Mosaics of Adam Coulson (left) and Dr Christine Dufes (right) (World Cancer Research/PA)
Giant mosaics made using images of people who have experiences with cancer enjoying important milestones which could have been missed are to be showcased at an exhibit across October.
Around 750 people who have had experiences with cancer submitted images of themselves attending memorable events, from weddings to graduations, to charity Worldwide Cancer Research, which used them to create a mosaic of a pioneering scientist.
Mosaic of Dr Christine Dufes, a scientist for World Cancer Research, made using images of people with experiences with cancer (World Cancer Research/PA)
Dr Christine Dufes has been studying how prostate cancer responds to treatment and the 2m-by-2m image of her pays homage to the ability for research to prolong the life of cancer patients and allow them to be with their loved ones for longer.
One of the people featured in the mosaic was Nick Summerfield, who can be seen with his cocker spaniel Twiggy.
Cancer-free now, he was diagnosed with stage three bowel cancer at the age of 33 and hopes his image will highlight that cancer can affect anyone.
Iyna Butt enjoying a trip to France with her son following various cancer treatments (Iyna Butt and World Cancer Research/PA)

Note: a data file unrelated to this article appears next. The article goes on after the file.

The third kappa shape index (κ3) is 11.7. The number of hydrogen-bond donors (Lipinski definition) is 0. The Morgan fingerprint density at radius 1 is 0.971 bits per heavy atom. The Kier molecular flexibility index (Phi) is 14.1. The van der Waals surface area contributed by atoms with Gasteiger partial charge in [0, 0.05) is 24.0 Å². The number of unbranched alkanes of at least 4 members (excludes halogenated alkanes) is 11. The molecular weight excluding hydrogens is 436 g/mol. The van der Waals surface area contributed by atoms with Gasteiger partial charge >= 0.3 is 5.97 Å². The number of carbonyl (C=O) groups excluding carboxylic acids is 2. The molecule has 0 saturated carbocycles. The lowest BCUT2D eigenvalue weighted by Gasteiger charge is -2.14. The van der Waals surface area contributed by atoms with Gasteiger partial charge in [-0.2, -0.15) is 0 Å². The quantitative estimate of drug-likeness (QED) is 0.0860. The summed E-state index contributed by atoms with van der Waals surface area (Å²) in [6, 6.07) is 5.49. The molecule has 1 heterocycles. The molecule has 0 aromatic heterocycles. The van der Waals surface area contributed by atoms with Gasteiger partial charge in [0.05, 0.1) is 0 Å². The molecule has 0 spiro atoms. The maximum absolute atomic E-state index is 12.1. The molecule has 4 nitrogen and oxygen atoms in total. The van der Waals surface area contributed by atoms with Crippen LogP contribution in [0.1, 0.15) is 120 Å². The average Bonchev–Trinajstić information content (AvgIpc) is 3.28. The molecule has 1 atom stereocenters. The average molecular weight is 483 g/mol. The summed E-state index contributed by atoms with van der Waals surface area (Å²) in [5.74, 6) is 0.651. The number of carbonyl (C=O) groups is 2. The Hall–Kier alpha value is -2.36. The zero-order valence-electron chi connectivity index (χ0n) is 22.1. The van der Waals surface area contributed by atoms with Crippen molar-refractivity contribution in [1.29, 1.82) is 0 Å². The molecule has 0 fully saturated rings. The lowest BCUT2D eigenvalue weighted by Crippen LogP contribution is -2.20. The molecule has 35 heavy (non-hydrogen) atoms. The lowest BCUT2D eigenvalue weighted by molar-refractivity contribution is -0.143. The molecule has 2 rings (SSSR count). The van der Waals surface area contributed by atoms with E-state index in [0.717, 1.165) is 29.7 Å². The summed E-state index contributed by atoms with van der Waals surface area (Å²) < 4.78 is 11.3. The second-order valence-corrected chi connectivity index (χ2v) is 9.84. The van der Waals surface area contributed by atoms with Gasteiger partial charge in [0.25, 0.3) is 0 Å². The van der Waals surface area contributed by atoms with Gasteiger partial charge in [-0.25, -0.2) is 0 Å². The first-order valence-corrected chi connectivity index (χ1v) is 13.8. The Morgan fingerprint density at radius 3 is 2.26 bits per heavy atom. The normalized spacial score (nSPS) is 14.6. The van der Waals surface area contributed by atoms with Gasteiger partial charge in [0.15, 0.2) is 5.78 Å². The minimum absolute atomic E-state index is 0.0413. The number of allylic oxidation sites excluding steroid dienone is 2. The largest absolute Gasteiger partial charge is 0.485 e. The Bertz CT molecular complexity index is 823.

Iyna Butt was also featured, alongside her son, enjoying a holiday in Paris.
As she underwent a series of “successful” treatments, including chemotherapy and radiotherapy, she was able to spend quality time with her son, “soaking up the sights”.
The second mosaic of Adam Coulson – who has helped the organisation with fundraising following the loss of both his parents – has been composed of individual photographs from the charity’s Curestarter community – supporters, fundraisers and scientists who have dedicated themselves to finding treatments and cures.
Adam Coulson, a fundraiser for WCR, who was the inspiration for the second mosaic (World Cancer Research/PA)
The charity’s CEO Dr Helen Rippon said the Curestarters have allowed Worldwide Cancer Research to be “one step closer to the next breakthrough which will ultimately save more lives.
“Every photo of a moment made possible by pioneering cancer research represents a life milestone which would otherwise have been missed and another day enjoyed with friends, family or loved ones.
“Our Curestarters continue to be inspired by these achievements as well as those who are unfortunately no longer with us, collectively working tirelessly towards our ambition of eradicating cancer once and for all.”
The charity currently funds nearly 80 research projects in 17 different countries.
The mosaics will be displayed as part of an exhibition in London’s Spitalfields Market between Monday October 10 and Monday October 24.